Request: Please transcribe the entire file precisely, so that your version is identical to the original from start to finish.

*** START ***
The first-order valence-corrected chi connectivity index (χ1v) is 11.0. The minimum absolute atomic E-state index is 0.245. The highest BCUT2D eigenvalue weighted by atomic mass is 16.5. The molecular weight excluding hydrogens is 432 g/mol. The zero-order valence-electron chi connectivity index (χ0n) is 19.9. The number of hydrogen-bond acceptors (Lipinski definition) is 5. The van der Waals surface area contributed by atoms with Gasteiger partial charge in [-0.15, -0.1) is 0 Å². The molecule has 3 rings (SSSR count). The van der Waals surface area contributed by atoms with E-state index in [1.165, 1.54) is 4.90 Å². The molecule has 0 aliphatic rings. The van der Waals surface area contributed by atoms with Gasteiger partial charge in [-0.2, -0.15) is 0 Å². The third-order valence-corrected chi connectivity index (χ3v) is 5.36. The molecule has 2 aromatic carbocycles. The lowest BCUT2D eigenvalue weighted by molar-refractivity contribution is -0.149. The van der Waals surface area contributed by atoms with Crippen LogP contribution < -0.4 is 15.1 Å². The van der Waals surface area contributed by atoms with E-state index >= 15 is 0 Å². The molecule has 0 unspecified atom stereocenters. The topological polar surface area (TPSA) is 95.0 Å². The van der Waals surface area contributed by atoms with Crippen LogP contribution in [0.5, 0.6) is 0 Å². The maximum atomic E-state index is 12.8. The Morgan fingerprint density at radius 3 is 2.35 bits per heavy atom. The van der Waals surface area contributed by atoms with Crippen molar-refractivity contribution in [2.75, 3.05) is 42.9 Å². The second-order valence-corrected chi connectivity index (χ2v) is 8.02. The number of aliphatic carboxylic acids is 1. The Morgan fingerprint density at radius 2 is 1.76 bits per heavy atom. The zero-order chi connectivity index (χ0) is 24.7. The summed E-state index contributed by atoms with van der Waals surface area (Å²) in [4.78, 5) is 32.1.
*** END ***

The first-order valence-corrected chi connectivity index (χ1v) is 11.0. The minimum absolute atomic E-state index is 0.245. The highest BCUT2D eigenvalue weighted by atomic mass is 16.5. The molecular weight excluding hydrogens is 432 g/mol. The zero-order valence-electron chi connectivity index (χ0n) is 19.9. The number of hydrogen-bond acceptors (Lipinski definition) is 5. The van der Waals surface area contributed by atoms with Gasteiger partial charge in [-0.15, -0.1) is 0 Å². The molecule has 3 rings (SSSR count). The van der Waals surface area contributed by atoms with E-state index in [1.165, 1.54) is 4.90 Å². The molecule has 0 aliphatic rings. The van der Waals surface area contributed by atoms with Gasteiger partial charge in [-0.2, -0.15) is 0 Å². The third-order valence-corrected chi connectivity index (χ3v) is 5.36. The molecule has 2 aromatic carbocycles. The lowest BCUT2D eigenvalue weighted by molar-refractivity contribution is -0.149. The van der Waals surface area contributed by atoms with Crippen LogP contribution < -0.4 is 15.1 Å². The van der Waals surface area contributed by atoms with E-state index >= 15 is 0 Å². The molecule has 0 unspecified atom stereocenters. The topological polar surface area (TPSA) is 95.0 Å². The van der Waals surface area contributed by atoms with Crippen LogP contribution in [0.5, 0.6) is 0 Å². The maximum atomic E-state index is 12.8. The Morgan fingerprint density at radius 3 is 2.35 bits per heavy atom. The van der Waals surface area contributed by atoms with Crippen molar-refractivity contribution in [2.75, 3.05) is 42.9 Å². The second-order valence-corrected chi connectivity index (χ2v) is 8.02. The number of aliphatic carboxylic acids is 1. The Morgan fingerprint density at radius 2 is 1.76 bits per heavy atom. The zero-order chi connectivity index (χ0) is 24.7. The summed E-state index contributed by atoms with van der Waals surface area (Å²) in [4.78, 5) is 32.1.